Lesson # 8: Do not deviate from the iron rule that ties the growth of wages to the growth of productivity; measure public sector productivity, and assess and pay civil servants accordingly. If you earn and spend more than you produce on a long-term basis you are not building a sustainable economy. Sooner or later the economy will collapse, sooner if it is hit by a global economic crisis, as in the case of Cyprus. With the meddling of political parties, the pressure of the labour unions, and the support of parliament, wages and benefits in the wider public sector rose well above productivity, contributing to budget deficit and increased taxation on the private sector, sinking the economy into deeper recession.
Lesson #9: Save for a rainy day. Build an emergency fund, the size of your GDP, as a security against uncertainties, world economic crisis and generally the vagaries of markets and nature. Save in good years for the bad years. If you spend the unusually high revenues in good years on salary raises and overstaffing as well as marginal and unproductive show-off projects, you increase the state’s financial obligations for bad years too without having the means to meet them and you set yourself for deficit spending, escalating debt, and a need for a bailout (or a bail in).
Lesson# 10: Anticipate problems and challenges and formulate alternative strategies. Act early and proactively while you still have time and resources, while the problems are still manageable and you can still set your own terms. Always have a plan B ready. Delays and procrastination carry a heavy price: the problem becomes that much bigger and more pressing, while you lose any bargaining power you may have had to influence the terms of support when you finally resort to it. Cyprus learned this lesson the hard way.
Lesson #11: Establish strong alliances but never forget that in international politics there are no friendships, only shared interests. While this was known since ancient times and was repeated many times in modern history, Cyprus almost blindly counted on its friends and allies in the EU to show their solidarity and run to its rescue. Instead, they were quite unsympathetic administering bitter medicine or “tough love”, as some of us see it. Even our blood brothers, the Greeks, officially have shown little empathy, despite the help from our side in their moment of need. Our interest and theirs in this juncture did not coincide.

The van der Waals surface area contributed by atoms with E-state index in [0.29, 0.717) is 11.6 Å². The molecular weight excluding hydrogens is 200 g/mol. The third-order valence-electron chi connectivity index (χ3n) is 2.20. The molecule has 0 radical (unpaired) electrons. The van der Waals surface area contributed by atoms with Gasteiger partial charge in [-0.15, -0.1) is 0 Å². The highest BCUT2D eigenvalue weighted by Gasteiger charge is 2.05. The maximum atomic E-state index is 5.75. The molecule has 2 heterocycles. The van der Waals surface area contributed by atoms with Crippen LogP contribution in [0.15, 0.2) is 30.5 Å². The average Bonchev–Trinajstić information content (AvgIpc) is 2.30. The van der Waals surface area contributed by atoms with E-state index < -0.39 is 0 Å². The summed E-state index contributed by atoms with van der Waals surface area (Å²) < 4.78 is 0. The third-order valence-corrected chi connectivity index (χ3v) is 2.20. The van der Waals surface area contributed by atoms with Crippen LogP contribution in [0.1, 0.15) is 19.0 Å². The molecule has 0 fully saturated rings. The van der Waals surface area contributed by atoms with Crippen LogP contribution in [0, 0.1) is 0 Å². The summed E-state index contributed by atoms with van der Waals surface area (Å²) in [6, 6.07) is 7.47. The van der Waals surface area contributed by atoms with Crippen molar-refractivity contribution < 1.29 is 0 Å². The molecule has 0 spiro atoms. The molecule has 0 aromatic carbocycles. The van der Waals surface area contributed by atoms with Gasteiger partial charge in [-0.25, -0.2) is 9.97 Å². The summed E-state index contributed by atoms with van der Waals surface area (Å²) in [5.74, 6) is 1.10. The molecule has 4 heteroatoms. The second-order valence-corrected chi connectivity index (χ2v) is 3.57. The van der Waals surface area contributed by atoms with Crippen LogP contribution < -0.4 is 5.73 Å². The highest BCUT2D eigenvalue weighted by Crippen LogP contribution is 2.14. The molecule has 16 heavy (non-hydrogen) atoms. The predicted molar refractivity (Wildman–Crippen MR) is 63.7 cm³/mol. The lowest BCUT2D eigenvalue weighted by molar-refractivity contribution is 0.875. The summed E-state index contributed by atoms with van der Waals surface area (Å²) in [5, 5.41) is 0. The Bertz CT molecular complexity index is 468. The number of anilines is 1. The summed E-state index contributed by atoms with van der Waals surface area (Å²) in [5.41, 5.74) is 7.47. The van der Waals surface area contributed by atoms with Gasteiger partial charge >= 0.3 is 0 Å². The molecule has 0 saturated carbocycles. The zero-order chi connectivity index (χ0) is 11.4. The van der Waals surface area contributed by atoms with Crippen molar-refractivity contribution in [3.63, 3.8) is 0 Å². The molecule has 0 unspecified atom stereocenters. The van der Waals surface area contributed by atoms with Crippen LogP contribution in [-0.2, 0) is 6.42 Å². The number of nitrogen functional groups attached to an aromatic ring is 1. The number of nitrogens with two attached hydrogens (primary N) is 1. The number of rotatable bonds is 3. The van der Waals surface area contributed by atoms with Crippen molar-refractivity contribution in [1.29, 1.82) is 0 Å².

Other countries in the European south and beyond should heed the lessons of the bitter experience of Cyprus with its banking and fiscal crisis that brought down its economic edifice, like a house of cards. Avoiding Cyprus’ mistakes can make the difference between a sustainable economic model or a casino-type economy with easy riches alternating with economic collapse.
Dr Theodore Panayotou is director of the Cyprus International Institute of Management (CIIM) and ex-professor of Economics and the Environment at Harvard University. He has served as consultant to the UN and to governments in the US, China, Russia, Brazil, Mexico and Cyprus. He has published extensively and was recognised for his contribution to the work of the Intergovernmental Panel on Climate Change won the Nobel Peace Prize in 2007. Contact: firstname.lastname@example.org
Howlin to public sector workers: If you swallow hard and vote yes, we’ll not be coming back for more
Would you trust this man to deliver?
The deal, if passed, will come into effect from July and run until 2016.
“If you consider this (and) swallow hard – I know it’s not easy – and vote for this, we’ll not be coming back again and we can plan our recovery over the next three years,” he said.
He added that “hopefully the next time we sit down to discuss pay and conditions with public servants, it will be on the basis of a recovered economy and we can talk about improvements in pay and conditions. That’s our objective.”
Trade unions and the Government will today begin considering the new agreement, when they receive the finalised copy of the draft deal from the LRC.
The controversial agreement will see pay cuts of 10% for those earning more than €185,000 and 5.5% for those earning more than €65,000 a year, as well as longer working hours and lower overtime payments.
The Government is seeking to save €1 billion over the next three years in a new deal on reform and productivity with the public service unions.
Minister for Public Expenditure and Reform Brendan Howlin yesterday invited the unions to talks designed to achieve, by agreement, further substantial savings in the public service pay and pensions bill. The Government is hoping accord can be reached by early in the new year.
Unions expect one of the main changes the Government will propose is longer working hours for staff with no additional pay. Other issues such as increments, premium pay rates and possibly reforms to existing grade structures could be on the agenda for the discussions.